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Release: Sept. 11, 2001

UI announces plan to revitalize College of Liberal Arts and Sciences

Revitalizing the University of Iowa College of Liberal Arts and Sciences (CLAS) is the goal of an initiative that would be funded with a portion of the revenue from a tuition increase for the 2002-03 academic year. The CLAS enrolls 85 percent of the UI’s undergraduates and offers crucial foundational courses to students in all undergraduate colleges, including business, education, engineering, nursing and pharmacy.

The Board of Regents, State of Iowa, will get a first look at the initiative during its meeting Sept. 12 and 13 in Iowa City, when tuition and fees will be discussed.

The proposal has two primary components:

• Hiring additional faculty over the next four years. The goal is to increase the number of CLAS faculty to about 700. Between 1994 and 2000, CLAS faculty size dropped by 25 positions, from 668 to 643. That reduction came even as the number of UI undergraduate students rose.

• Additional funds to support faculty recruitment, to equip faculty laboratories for research and teaching, and to renew instructional equipment in other areas of the CLAS.

“The College of Liberal Arts and Sciences has put forward a compelling plan to reinvigorate departments in urgent need of additional faculty lines to support student needs and interests,” said UI President Mary Sue Coleman. “Even in these austere times, we cannot lose sight of our responsibility to provide students with the quality of education they deserve.

“Thoughtful decision-making with respect to new tuition revenues has never been more critical,” Coleman noted. “While we all hope that the state budget picture will improve for the upcoming year, we must plan realistically and are doing so.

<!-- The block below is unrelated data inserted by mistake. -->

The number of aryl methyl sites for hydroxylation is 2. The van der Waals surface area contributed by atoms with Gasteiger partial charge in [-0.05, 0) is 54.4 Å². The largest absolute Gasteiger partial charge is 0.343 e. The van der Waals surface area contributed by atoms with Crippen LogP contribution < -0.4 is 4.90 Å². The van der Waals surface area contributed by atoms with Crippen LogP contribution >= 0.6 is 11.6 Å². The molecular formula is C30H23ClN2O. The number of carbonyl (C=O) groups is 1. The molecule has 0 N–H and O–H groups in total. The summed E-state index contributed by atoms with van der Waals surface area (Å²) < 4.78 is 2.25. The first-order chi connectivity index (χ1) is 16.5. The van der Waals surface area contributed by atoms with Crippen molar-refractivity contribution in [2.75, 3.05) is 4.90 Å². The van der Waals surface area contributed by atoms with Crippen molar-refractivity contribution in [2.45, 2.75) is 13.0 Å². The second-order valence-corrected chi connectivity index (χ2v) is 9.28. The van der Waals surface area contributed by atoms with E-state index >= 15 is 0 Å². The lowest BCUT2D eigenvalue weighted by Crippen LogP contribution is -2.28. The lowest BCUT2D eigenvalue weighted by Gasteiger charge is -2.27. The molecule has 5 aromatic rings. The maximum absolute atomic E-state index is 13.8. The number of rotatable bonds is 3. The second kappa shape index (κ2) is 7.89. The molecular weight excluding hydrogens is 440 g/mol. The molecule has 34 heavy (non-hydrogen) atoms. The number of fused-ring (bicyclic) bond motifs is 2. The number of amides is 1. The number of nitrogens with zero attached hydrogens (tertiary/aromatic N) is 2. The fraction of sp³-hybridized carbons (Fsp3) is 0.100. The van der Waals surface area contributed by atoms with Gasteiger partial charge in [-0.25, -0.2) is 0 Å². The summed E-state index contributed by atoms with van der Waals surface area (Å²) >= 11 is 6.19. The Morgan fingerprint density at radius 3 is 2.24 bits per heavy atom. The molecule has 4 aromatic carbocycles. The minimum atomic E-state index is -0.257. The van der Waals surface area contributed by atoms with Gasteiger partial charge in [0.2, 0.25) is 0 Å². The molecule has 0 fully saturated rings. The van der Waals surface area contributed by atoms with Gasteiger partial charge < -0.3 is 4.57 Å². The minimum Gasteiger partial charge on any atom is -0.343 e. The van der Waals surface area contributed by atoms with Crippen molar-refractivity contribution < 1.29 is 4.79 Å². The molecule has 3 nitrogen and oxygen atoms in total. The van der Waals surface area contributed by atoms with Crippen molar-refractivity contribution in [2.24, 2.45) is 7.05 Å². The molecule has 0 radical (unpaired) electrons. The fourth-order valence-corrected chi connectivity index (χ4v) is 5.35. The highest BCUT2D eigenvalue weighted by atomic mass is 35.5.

“However, our ability to move forward to achieve our goals and aspirations is absolutely contingent upon the underlying base of state support,” she added. “Without our state partnership, we will neither be able to advance in meeting the needs of our students nor sustain what the university now provides.”

Rebuilding the number of faculty will benefit all students, CLAS officials said. For example, in introductory chemistry courses, which are required for many majors, the initiative would greatly increase the percentage of credit hours taught by tenure and tenure-track faculty.

In heavily enrolled majors, departments would be able to offer a wider variety of intermediate and advanced courses and could alleviate bottlenecks in progress toward graduation.

In restricted-access majors, such as communication studies and journalism and mass communication, more students would be able to declare the major.

Class sizes in general education courses, which were increased by 10 to 15 percent to respond to this year’s budget cuts, could be restored.

In addition to supporting the plan to revitalize the CLAS, the university will invest new tuition and fee revenue as follows:

• Student financial aid will be maintained at 16 percent of budgeted tuition revenues.

• Earmarked tuition surcharges and fee revenues will be used only for the specific programs and projects for which they are proposed. The surcharges affect several of the UI’s professional colleges. Among the fees proposed for increases are the student health fee, mandatory computer fee, the student services fee that funds CAMBUS, and the student union fee.

• Increases in tuition revenue from growth in enrollment will be used to serve additional students by providing adequate course sections, academic counseling, and other services.

• The increase in tuition will also cover increases in costs attributable to inflation, such as energy costs.